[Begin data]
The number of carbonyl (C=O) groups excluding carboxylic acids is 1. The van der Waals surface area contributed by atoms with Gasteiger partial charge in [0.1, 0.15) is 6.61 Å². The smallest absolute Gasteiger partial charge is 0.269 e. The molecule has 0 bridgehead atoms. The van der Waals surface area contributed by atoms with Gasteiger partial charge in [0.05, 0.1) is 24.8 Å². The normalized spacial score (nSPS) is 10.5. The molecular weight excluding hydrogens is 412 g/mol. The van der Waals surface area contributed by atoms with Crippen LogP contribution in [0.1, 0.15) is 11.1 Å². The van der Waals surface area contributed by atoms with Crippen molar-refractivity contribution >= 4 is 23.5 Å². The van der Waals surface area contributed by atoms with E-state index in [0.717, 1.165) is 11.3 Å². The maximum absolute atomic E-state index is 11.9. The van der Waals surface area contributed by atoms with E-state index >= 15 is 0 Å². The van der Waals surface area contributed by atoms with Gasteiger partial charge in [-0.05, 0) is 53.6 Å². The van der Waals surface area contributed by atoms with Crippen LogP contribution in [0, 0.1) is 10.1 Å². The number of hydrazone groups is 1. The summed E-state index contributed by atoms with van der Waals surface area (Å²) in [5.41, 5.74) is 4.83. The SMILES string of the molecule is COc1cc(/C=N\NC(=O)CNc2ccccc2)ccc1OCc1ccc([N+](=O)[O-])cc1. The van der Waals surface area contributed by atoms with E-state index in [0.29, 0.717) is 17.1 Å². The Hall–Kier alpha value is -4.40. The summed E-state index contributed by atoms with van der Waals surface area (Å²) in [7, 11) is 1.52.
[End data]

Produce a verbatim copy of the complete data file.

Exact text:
The number of carbonyl (C=O) groups excluding carboxylic acids is 1. The van der Waals surface area contributed by atoms with Gasteiger partial charge in [0.1, 0.15) is 6.61 Å². The smallest absolute Gasteiger partial charge is 0.269 e. The molecule has 0 bridgehead atoms. The van der Waals surface area contributed by atoms with Gasteiger partial charge in [0.05, 0.1) is 24.8 Å². The normalized spacial score (nSPS) is 10.5. The molecular weight excluding hydrogens is 412 g/mol. The van der Waals surface area contributed by atoms with Crippen LogP contribution in [0.1, 0.15) is 11.1 Å². The van der Waals surface area contributed by atoms with Crippen molar-refractivity contribution >= 4 is 23.5 Å². The van der Waals surface area contributed by atoms with E-state index in [0.717, 1.165) is 11.3 Å². The maximum absolute atomic E-state index is 11.9. The van der Waals surface area contributed by atoms with E-state index >= 15 is 0 Å². The van der Waals surface area contributed by atoms with Gasteiger partial charge in [-0.05, 0) is 53.6 Å². The van der Waals surface area contributed by atoms with Crippen LogP contribution in [0, 0.1) is 10.1 Å². The number of hydrazone groups is 1. The summed E-state index contributed by atoms with van der Waals surface area (Å²) in [5.41, 5.74) is 4.83. The SMILES string of the molecule is COc1cc(/C=N\NC(=O)CNc2ccccc2)ccc1OCc1ccc([N+](=O)[O-])cc1. The van der Waals surface area contributed by atoms with E-state index in [0.29, 0.717) is 17.1 Å². The Hall–Kier alpha value is -4.40. The summed E-state index contributed by atoms with van der Waals surface area (Å²) in [7, 11) is 1.52.